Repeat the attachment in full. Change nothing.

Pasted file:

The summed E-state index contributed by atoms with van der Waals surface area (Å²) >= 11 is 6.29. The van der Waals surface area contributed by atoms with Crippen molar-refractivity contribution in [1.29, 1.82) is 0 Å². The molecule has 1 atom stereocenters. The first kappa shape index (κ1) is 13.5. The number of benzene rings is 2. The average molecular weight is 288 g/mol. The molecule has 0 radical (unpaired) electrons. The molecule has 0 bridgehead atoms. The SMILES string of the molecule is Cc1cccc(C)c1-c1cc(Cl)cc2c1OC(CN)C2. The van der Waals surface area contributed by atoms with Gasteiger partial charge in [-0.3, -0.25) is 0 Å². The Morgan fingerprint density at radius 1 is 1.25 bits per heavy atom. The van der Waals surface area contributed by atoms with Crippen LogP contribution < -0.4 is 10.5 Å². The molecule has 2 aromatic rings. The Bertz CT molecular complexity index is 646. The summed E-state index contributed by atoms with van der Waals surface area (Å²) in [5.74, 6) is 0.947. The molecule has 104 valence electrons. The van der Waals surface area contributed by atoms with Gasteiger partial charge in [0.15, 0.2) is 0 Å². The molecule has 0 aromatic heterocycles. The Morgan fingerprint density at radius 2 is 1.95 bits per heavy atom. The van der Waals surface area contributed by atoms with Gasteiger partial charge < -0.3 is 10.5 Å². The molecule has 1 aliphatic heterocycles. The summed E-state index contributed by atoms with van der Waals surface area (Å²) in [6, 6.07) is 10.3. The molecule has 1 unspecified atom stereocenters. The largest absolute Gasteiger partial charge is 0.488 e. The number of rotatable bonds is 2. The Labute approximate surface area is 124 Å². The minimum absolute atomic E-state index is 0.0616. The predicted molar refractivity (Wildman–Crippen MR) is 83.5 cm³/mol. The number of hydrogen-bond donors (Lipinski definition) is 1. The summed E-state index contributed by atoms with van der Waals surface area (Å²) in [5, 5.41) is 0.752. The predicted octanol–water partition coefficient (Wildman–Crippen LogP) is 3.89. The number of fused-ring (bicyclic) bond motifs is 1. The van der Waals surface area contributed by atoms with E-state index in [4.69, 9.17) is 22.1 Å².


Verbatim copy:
The summed E-state index contributed by atoms with van der Waals surface area (Å²) >= 11 is 6.29. The van der Waals surface area contributed by atoms with Crippen molar-refractivity contribution in [1.29, 1.82) is 0 Å². The molecule has 1 atom stereocenters. The first kappa shape index (κ1) is 13.5. The number of benzene rings is 2. The average molecular weight is 288 g/mol. The molecule has 0 radical (unpaired) electrons. The molecule has 0 bridgehead atoms. The SMILES string of the molecule is Cc1cccc(C)c1-c1cc(Cl)cc2c1OC(CN)C2. The van der Waals surface area contributed by atoms with Gasteiger partial charge in [-0.3, -0.25) is 0 Å². The Morgan fingerprint density at radius 1 is 1.25 bits per heavy atom. The van der Waals surface area contributed by atoms with Crippen LogP contribution < -0.4 is 10.5 Å². The molecule has 2 aromatic rings. The Bertz CT molecular complexity index is 646. The summed E-state index contributed by atoms with van der Waals surface area (Å²) in [5.74, 6) is 0.947. The molecule has 104 valence electrons. The van der Waals surface area contributed by atoms with Gasteiger partial charge in [0.15, 0.2) is 0 Å². The molecule has 0 aromatic heterocycles. The Morgan fingerprint density at radius 2 is 1.95 bits per heavy atom. The van der Waals surface area contributed by atoms with Gasteiger partial charge < -0.3 is 10.5 Å². The molecule has 1 aliphatic heterocycles. The summed E-state index contributed by atoms with van der Waals surface area (Å²) in [6, 6.07) is 10.3. The molecule has 1 unspecified atom stereocenters. The largest absolute Gasteiger partial charge is 0.488 e. The number of rotatable bonds is 2. The Labute approximate surface area is 124 Å². The minimum absolute atomic E-state index is 0.0616. The predicted molar refractivity (Wildman–Crippen MR) is 83.5 cm³/mol. The number of hydrogen-bond donors (Lipinski definition) is 1. The summed E-state index contributed by atoms with van der Waals surface area (Å²) in [5, 5.41) is 0.752. The predicted octanol–water partition coefficient (Wildman–Crippen LogP) is 3.89. The number of fused-ring (bicyclic) bond motifs is 1. The van der Waals surface area contributed by atoms with E-state index in [4.69, 9.17) is 22.1 Å².